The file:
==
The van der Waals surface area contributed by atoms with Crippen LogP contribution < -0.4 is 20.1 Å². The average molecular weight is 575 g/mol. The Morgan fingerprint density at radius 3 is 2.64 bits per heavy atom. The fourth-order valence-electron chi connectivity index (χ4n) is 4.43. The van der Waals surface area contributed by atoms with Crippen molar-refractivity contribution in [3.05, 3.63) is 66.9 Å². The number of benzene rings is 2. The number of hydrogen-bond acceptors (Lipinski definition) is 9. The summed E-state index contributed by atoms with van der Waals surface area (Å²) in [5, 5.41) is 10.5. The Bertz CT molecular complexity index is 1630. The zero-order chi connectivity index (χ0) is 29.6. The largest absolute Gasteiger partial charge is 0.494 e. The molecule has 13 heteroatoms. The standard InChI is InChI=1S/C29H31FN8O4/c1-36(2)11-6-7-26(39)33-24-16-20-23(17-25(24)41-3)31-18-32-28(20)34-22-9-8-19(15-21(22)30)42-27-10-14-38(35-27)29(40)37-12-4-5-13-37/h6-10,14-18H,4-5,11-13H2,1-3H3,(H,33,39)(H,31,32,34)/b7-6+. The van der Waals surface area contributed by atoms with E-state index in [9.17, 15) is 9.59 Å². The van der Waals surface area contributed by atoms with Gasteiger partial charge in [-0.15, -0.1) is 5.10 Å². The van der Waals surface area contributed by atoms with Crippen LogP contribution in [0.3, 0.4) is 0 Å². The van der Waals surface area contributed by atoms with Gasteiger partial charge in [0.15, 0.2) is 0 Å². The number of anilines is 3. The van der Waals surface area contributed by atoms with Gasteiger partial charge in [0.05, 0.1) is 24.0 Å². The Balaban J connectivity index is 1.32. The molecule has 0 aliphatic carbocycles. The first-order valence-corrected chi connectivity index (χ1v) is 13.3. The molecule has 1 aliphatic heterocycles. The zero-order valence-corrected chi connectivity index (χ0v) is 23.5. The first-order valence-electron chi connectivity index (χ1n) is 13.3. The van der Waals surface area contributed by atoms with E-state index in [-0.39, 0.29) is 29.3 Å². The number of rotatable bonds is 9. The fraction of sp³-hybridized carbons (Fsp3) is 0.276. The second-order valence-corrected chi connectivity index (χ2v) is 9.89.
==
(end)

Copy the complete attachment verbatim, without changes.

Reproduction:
The van der Waals surface area contributed by atoms with Crippen LogP contribution < -0.4 is 20.1 Å². The average molecular weight is 575 g/mol. The Morgan fingerprint density at radius 3 is 2.64 bits per heavy atom. The fourth-order valence-electron chi connectivity index (χ4n) is 4.43. The van der Waals surface area contributed by atoms with Crippen molar-refractivity contribution in [3.05, 3.63) is 66.9 Å². The number of benzene rings is 2. The number of hydrogen-bond acceptors (Lipinski definition) is 9. The summed E-state index contributed by atoms with van der Waals surface area (Å²) in [5, 5.41) is 10.5. The Bertz CT molecular complexity index is 1630. The zero-order chi connectivity index (χ0) is 29.6. The largest absolute Gasteiger partial charge is 0.494 e. The molecule has 13 heteroatoms. The standard InChI is InChI=1S/C29H31FN8O4/c1-36(2)11-6-7-26(39)33-24-16-20-23(17-25(24)41-3)31-18-32-28(20)34-22-9-8-19(15-21(22)30)42-27-10-14-38(35-27)29(40)37-12-4-5-13-37/h6-10,14-18H,4-5,11-13H2,1-3H3,(H,33,39)(H,31,32,34)/b7-6+. The van der Waals surface area contributed by atoms with E-state index in [9.17, 15) is 9.59 Å². The van der Waals surface area contributed by atoms with Gasteiger partial charge in [-0.15, -0.1) is 5.10 Å². The van der Waals surface area contributed by atoms with Crippen LogP contribution in [0.3, 0.4) is 0 Å². The van der Waals surface area contributed by atoms with Gasteiger partial charge in [0.15, 0.2) is 0 Å². The number of anilines is 3. The van der Waals surface area contributed by atoms with Gasteiger partial charge in [0.05, 0.1) is 24.0 Å². The Balaban J connectivity index is 1.32. The molecule has 0 aliphatic carbocycles. The first-order valence-corrected chi connectivity index (χ1v) is 13.3. The molecule has 1 aliphatic heterocycles. The zero-order valence-corrected chi connectivity index (χ0v) is 23.5. The first-order valence-electron chi connectivity index (χ1n) is 13.3. The van der Waals surface area contributed by atoms with E-state index in [-0.39, 0.29) is 29.3 Å². The number of rotatable bonds is 9. The fraction of sp³-hybridized carbons (Fsp3) is 0.276. The second-order valence-corrected chi connectivity index (χ2v) is 9.89.